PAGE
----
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Grandkids visitation law rejected

DES MOINES -- The Iowa Supreme Court struck down a state law yesterday guaranteeing visitation rights to grandparents, ruling it an unconstitutional intrusion on the rights of parents.

The court said it is unconstitutional for judges to question a parent's decisions unless the health or safety of the child is in danger.

The ruling prevents the state from intervening in the case of Arnie and Lucille Lamberts, who wanted to use the law to assure visitation with their granddaughter. The couple's daughter died during childbirth, and they said their relationship with their former son-in-law had deteriorated.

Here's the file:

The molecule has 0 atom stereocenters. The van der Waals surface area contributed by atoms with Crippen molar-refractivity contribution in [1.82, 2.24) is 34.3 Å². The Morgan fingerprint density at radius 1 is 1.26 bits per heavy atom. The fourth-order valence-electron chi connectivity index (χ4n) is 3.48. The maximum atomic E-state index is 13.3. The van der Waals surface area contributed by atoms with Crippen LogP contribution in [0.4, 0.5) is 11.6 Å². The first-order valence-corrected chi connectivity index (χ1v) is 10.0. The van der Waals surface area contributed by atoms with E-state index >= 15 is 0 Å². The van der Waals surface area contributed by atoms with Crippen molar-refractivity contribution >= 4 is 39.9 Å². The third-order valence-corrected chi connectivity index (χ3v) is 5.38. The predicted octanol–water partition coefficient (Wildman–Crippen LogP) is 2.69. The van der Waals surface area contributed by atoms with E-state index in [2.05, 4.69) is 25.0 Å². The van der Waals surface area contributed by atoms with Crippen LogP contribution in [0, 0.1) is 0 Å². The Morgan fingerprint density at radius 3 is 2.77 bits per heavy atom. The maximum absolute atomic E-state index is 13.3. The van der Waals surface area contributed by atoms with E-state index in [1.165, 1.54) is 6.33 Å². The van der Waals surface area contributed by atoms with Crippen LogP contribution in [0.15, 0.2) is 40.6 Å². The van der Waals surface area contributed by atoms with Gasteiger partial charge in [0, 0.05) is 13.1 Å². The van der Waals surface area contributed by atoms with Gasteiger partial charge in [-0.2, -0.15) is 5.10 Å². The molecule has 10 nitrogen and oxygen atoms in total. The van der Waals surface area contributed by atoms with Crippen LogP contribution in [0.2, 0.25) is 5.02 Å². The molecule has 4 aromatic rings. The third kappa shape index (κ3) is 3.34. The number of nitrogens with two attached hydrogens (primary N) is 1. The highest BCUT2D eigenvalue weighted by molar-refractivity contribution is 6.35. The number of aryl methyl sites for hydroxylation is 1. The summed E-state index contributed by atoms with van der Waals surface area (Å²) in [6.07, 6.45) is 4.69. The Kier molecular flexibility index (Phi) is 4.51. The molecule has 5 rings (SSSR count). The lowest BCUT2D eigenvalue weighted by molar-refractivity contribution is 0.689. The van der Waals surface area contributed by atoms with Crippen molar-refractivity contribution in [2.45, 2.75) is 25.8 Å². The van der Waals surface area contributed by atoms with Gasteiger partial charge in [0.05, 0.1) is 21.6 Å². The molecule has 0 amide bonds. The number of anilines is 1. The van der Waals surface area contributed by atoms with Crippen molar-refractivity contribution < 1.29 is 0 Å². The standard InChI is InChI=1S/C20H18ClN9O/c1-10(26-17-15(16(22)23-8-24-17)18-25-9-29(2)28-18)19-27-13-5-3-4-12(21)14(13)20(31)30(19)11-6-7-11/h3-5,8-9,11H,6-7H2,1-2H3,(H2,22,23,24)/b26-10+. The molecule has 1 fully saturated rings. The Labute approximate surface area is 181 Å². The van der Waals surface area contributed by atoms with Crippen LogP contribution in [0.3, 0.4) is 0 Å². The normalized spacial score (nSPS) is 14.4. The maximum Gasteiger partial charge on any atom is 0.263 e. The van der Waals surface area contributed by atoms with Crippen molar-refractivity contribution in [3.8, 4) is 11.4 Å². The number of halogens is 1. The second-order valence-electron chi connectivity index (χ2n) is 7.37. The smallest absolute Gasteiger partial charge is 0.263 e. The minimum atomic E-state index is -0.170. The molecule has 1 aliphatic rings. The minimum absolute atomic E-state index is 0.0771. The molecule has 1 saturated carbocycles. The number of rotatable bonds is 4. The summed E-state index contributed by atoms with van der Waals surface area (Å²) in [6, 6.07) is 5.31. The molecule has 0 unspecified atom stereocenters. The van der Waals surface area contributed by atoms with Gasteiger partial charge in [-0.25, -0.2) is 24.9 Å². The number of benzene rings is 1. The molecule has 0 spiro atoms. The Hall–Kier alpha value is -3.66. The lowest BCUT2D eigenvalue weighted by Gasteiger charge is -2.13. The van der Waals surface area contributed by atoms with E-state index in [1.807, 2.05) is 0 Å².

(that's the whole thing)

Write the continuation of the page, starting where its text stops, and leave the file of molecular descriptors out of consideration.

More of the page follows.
In making its decision, the court cited a 2000 US Supreme Court ruling that found a Washington state law went too far in allowing any person to win a court-ordered right to see a child if it is found to be in the child's best interest.

Courts in Michigan and Illinois since have struck down their visitation laws.

Last year, Massachusetts' high court ruled grandparents do have the right to see their grandchildren over a parent's objection, as long as they can prove denying visitation would be harmful.

The Iowa ruling is the third time the state court has considered the law, which let grandparents sue for visitation rights. The court struck down various aspects of the law each time.

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